You can do some tests by changing the file "/var/rudder/cfengine-community/inputs/properties.d/properties.json" on the node, and only run "rudder agent run". You get a "repaired" for MOTD and the file is updated. But of course, that modification will be overriden on the next update.

What you should have done if the doc let you understand that is to define a property on the node with the API:

curl -k -H "X-API-Token: xxxxxxxxxxx" -H "Content-Type: application/json" -X POST https://rudder-server/rudder/api/latest/nodes/xxxx-yyyy-node-id-zzzz -d'{"properties":[{"name":"datacenter","value":{"location":"france-datacenter-42"}}]}' 

Or, with a "property.json" file containing that:
curl -k -H "X-API-Token: xxxxxxxxxxx" -H "Content-Type: application/json" -X POST https://rudder-server/rudder/api/latest/nodes/xxxx-yyyy-node-id-zzzz -d@property.json

And use it (with or without the ${..|node}) in motd like you did.
Or you could have defined a rule executed before motd one with the goal to build node-local context of properties. Some users are doing that to be able to have a common set of properties for all node, even for proerties that can only be known on the node with scripts.

But it does not seem like a simple way to do things. So, the next natural question is "but why the hell is it so hard to use properties, and what is the purpose of having a ${...|node} parameter if you still need to have it defined on node properties?"

We have for now limited the scope of the functionnality to be sure to build a consistant API. It is not apparant at first sight, but the life cycle of node properties combined with the policy generation one and the updates is an hot knot of functionnalities. You can easily ends-up with uncorrectly synchronized properties, or expected reports (as you saw). We keep it minimalist to be able to add things in it, which is always easier for backward compabilities than to try to remove some.

So, some answers are coming in Rudder 4.1. In Rudder 4.1, you will be able to:

  • add and rmeove node properties directly from the node details page. No longer forced to use API!
  • add a post-policy-generation hook to add your own properties after generation, and have them correctly dispatched to nodes.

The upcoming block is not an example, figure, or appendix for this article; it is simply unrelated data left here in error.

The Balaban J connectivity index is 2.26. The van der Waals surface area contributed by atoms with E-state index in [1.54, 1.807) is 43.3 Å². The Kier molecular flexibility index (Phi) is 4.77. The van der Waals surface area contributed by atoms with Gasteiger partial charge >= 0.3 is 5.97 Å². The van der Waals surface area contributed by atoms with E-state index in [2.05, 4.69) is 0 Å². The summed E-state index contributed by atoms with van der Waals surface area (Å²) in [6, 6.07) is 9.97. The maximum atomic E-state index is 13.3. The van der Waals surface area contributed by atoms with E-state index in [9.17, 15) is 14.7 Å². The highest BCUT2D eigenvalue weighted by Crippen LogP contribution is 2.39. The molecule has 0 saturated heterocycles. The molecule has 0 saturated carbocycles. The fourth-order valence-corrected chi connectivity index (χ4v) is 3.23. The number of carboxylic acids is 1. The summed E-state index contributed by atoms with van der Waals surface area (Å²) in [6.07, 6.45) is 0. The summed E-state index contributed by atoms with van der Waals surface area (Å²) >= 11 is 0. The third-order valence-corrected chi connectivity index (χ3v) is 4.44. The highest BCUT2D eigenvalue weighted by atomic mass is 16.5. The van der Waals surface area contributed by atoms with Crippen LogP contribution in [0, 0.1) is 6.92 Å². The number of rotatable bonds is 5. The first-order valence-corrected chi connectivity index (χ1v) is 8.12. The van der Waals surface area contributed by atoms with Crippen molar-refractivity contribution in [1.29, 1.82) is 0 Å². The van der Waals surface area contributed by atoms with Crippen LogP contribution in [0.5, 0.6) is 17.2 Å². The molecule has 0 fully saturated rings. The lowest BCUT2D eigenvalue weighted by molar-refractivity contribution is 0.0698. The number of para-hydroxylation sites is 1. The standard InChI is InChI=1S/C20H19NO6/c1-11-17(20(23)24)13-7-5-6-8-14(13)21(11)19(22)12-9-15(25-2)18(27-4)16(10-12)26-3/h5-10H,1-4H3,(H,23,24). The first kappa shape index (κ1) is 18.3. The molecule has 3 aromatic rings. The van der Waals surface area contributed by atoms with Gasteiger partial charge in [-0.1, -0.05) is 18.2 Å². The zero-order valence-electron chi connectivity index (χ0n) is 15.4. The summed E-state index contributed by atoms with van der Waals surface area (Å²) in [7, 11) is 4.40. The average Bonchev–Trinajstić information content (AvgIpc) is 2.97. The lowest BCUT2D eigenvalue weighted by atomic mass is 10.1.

• and you will be able to use, if you want, the "data sources" plugin which allow to gather properties from external REST API:

Hope it helps!

Actions #6

Updated by François ARMAND about 7 years ago

  • Status changed from New to Discussion
  • Assignee set to François ARMAND
Actions #7

Updated by Hamlyn Mootoo about 7 years ago

Well after several re-readings of what you wrote, and some tests of my own, I think I understand, but let me summarize to make sure I'm correct:

1. There is no way (currently) other than the API to set a property for a node, on the server.
2. Simply editing the properties.json file for the node on the server will have no effect because it will not be copied to the node and actually just get overwritten.
3. I could temporarily modify the properties.json on the node, and it would work, but as soon as a full policy regeneration happens it will get overwritten, and go back to whatever was set with the API (assuming there was an API call previously, to set a node property for the node, on the server)

Are any/all of these statements true?

Actions #8

Updated by François ARMAND about 7 years ago

All correct!

For 2/, you can force the copy by changing the timestamp in rudder_promises_generated/rudder-promises-generated, for example adding 1. It will make the copy works, but as you understood, it will be overriden afterward.

Actions #9

Updated by François ARMAND about 7 years ago

  • Status changed from Discussion to Resolved

Hamlyn Mootoo, I'm marking the question as resolved, but don't hesitate to reopen it or ask for more information if needed.